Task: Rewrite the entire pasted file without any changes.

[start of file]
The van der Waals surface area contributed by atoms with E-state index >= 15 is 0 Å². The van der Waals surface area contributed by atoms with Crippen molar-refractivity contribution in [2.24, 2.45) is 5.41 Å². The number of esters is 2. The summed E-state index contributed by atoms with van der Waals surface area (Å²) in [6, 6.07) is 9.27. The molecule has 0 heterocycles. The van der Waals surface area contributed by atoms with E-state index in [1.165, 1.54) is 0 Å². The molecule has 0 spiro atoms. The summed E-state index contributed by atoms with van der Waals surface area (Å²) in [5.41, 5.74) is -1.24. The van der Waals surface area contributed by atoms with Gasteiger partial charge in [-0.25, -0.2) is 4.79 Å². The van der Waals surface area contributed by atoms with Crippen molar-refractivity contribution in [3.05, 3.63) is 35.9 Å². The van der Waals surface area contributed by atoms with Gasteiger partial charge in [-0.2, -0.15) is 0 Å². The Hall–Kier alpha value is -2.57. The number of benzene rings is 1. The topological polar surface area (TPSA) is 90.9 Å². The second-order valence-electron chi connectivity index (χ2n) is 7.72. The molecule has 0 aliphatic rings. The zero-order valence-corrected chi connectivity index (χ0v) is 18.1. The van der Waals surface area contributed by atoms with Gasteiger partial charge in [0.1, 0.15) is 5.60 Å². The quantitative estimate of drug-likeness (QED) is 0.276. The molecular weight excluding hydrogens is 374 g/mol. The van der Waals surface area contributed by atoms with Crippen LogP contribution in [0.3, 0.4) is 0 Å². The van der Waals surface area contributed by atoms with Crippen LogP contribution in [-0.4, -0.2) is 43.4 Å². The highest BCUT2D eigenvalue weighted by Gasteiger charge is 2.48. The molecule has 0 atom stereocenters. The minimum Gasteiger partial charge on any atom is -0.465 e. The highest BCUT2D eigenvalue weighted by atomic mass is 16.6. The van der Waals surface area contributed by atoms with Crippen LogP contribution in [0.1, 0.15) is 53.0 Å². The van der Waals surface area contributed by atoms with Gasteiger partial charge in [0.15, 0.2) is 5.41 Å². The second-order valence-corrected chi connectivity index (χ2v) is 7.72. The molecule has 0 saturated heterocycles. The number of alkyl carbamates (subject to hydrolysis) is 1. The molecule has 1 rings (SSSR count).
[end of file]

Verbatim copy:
The van der Waals surface area contributed by atoms with E-state index >= 15 is 0 Å². The van der Waals surface area contributed by atoms with Crippen molar-refractivity contribution in [2.24, 2.45) is 5.41 Å². The number of esters is 2. The summed E-state index contributed by atoms with van der Waals surface area (Å²) in [6, 6.07) is 9.27. The molecule has 0 heterocycles. The van der Waals surface area contributed by atoms with E-state index in [1.165, 1.54) is 0 Å². The molecule has 0 spiro atoms. The summed E-state index contributed by atoms with van der Waals surface area (Å²) in [5.41, 5.74) is -1.24. The van der Waals surface area contributed by atoms with Gasteiger partial charge in [-0.25, -0.2) is 4.79 Å². The van der Waals surface area contributed by atoms with Crippen molar-refractivity contribution in [3.05, 3.63) is 35.9 Å². The van der Waals surface area contributed by atoms with Gasteiger partial charge in [-0.2, -0.15) is 0 Å². The Hall–Kier alpha value is -2.57. The number of benzene rings is 1. The topological polar surface area (TPSA) is 90.9 Å². The second-order valence-electron chi connectivity index (χ2n) is 7.72. The molecule has 0 aliphatic rings. The zero-order valence-corrected chi connectivity index (χ0v) is 18.1. The van der Waals surface area contributed by atoms with Gasteiger partial charge in [0.1, 0.15) is 5.60 Å². The quantitative estimate of drug-likeness (QED) is 0.276. The molecular weight excluding hydrogens is 374 g/mol. The van der Waals surface area contributed by atoms with Crippen LogP contribution in [0.3, 0.4) is 0 Å². The van der Waals surface area contributed by atoms with Crippen LogP contribution in [-0.4, -0.2) is 43.4 Å². The highest BCUT2D eigenvalue weighted by Gasteiger charge is 2.48. The molecule has 0 atom stereocenters. The minimum Gasteiger partial charge on any atom is -0.465 e. The highest BCUT2D eigenvalue weighted by atomic mass is 16.6. The van der Waals surface area contributed by atoms with Crippen LogP contribution in [0.1, 0.15) is 53.0 Å². The van der Waals surface area contributed by atoms with Gasteiger partial charge in [0.15, 0.2) is 5.41 Å². The second-order valence-corrected chi connectivity index (χ2v) is 7.72. The molecule has 0 saturated heterocycles. The number of alkyl carbamates (subject to hydrolysis) is 1. The molecule has 1 rings (SSSR count).